With the first recreational cannabis shops set to opening Massachusetts within the next few weeks, many are worried about the long-term effects of regular marijuana use.
Parents of teens and adolescents may have cause for extra concern, as previous research studies have shown that regular cannabis use can impair brain functions important for memory and learning.
However, a new Mass General research study shows that there is light at the end of the tunnel even for teens and adolescents who use cannabis regularly. The team, led by Randi Schuster, PhD, published results showing that a one-month break from cannabis use led to improved performance on tests of memory and cognitive functions.
This study is one of the first to track changes in cognitive function over time with regard to quitting cannabis.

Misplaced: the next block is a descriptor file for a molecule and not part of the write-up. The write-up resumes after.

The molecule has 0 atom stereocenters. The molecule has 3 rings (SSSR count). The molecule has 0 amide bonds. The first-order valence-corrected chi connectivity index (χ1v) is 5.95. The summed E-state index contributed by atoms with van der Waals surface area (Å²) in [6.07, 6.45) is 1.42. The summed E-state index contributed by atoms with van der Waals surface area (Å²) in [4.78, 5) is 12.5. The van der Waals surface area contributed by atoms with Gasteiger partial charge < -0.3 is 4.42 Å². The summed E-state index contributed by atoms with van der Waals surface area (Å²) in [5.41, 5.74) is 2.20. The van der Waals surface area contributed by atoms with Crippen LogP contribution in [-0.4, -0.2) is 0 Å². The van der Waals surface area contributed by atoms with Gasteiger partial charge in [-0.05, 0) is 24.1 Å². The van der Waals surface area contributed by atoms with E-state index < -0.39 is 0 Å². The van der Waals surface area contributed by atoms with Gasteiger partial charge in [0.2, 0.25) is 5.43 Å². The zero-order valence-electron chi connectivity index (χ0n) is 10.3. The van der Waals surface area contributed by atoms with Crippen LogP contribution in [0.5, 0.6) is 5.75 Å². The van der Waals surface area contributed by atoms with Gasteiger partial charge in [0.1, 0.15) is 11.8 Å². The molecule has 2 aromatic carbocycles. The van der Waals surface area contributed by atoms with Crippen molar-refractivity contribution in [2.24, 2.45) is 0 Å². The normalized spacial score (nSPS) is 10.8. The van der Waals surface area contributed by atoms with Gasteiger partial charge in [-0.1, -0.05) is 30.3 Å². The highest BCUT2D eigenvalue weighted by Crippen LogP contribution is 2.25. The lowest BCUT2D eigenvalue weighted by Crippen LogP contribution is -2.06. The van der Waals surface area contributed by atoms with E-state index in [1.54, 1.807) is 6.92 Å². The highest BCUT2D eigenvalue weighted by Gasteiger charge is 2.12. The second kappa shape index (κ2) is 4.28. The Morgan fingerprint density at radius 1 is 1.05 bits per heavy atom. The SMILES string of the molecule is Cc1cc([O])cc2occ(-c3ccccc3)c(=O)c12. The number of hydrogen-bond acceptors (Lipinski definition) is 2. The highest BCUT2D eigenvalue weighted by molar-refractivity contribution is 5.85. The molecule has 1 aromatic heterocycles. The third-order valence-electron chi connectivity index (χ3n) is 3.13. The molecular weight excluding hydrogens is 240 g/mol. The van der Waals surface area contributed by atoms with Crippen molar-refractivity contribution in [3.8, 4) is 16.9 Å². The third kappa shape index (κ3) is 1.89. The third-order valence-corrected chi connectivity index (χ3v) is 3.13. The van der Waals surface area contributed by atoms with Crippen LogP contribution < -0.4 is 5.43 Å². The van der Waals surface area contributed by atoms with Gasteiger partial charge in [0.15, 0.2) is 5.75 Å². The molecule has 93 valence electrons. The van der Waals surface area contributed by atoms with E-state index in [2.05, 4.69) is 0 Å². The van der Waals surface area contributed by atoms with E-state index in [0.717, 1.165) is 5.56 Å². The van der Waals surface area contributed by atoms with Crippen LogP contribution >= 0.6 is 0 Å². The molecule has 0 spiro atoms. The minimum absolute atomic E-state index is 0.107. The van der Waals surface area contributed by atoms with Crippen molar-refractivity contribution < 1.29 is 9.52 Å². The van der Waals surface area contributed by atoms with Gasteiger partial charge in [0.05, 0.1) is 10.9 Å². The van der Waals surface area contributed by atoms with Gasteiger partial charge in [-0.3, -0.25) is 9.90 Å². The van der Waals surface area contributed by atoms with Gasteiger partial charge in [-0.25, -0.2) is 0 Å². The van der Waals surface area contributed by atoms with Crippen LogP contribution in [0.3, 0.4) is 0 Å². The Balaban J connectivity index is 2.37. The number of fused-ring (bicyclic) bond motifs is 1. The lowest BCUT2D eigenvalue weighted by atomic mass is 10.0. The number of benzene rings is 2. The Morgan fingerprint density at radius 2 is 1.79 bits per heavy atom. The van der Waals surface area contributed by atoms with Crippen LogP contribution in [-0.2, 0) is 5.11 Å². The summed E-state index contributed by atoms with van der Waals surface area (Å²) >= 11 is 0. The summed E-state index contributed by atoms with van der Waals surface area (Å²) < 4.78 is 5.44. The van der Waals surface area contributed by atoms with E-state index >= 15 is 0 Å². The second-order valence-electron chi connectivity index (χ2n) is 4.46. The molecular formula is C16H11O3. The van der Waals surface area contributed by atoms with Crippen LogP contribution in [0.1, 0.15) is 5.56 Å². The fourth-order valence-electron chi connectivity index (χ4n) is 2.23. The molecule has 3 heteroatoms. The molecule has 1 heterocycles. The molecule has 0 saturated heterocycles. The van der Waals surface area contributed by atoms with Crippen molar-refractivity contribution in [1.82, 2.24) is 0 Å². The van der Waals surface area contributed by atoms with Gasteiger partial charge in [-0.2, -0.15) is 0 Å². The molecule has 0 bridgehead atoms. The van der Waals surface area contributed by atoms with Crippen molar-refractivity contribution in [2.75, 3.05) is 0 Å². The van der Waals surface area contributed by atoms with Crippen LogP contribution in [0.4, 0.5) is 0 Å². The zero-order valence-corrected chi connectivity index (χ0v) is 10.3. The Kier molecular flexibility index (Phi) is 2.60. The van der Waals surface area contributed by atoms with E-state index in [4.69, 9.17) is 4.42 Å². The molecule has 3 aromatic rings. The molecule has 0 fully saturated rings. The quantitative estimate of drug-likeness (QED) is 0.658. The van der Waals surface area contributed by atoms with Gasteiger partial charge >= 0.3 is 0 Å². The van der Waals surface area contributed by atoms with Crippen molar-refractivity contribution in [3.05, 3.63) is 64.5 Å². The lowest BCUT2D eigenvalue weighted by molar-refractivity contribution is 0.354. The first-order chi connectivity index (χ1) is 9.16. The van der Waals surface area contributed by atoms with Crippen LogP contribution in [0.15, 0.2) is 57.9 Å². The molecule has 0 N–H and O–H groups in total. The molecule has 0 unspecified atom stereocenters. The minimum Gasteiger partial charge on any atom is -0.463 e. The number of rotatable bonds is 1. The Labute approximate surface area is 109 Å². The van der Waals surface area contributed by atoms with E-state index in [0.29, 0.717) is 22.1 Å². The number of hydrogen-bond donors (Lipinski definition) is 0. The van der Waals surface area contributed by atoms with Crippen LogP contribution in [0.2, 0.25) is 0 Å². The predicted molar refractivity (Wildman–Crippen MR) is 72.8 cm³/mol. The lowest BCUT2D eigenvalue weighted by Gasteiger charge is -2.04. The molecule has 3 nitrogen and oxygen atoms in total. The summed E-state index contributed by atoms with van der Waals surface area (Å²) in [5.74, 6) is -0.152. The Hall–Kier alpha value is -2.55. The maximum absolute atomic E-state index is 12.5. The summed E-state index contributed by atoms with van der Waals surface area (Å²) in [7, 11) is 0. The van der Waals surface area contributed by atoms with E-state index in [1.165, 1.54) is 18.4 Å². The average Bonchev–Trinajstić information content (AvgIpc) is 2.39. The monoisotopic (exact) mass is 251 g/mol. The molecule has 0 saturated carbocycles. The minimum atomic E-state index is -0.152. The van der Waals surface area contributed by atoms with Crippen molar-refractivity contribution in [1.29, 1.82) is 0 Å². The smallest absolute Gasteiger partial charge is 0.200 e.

Researchers randomized 88 participants (aged 16-25 years) who disclosed using cannabis at least once week into two groups: one that continued to use cannabis during the study period and one that agreed to abstain from use for 30 days. Participants in both groups were regularly evaluated using thinking and memory assessments as well as frequent urine tests to assure sobriety and track cannabis biomarkers.
The study results showed that the ability to learn and recall new information improved among those who stopped cannabis use, and this improvement was noticeable as soon as the first week of abstinence. None of the participants in the group that continued using cannabis showed similar improvement.
In the future, researchers hope to continue studying the effects of cannabis on the young brain by including younger participants and evaluating the effects of abstinence for different lengths of time. For now, while it maybe best for adolescents to abstain from cannabis use altogether, it is encouraging to know that it is possible for some of these negative side effects to be reversed.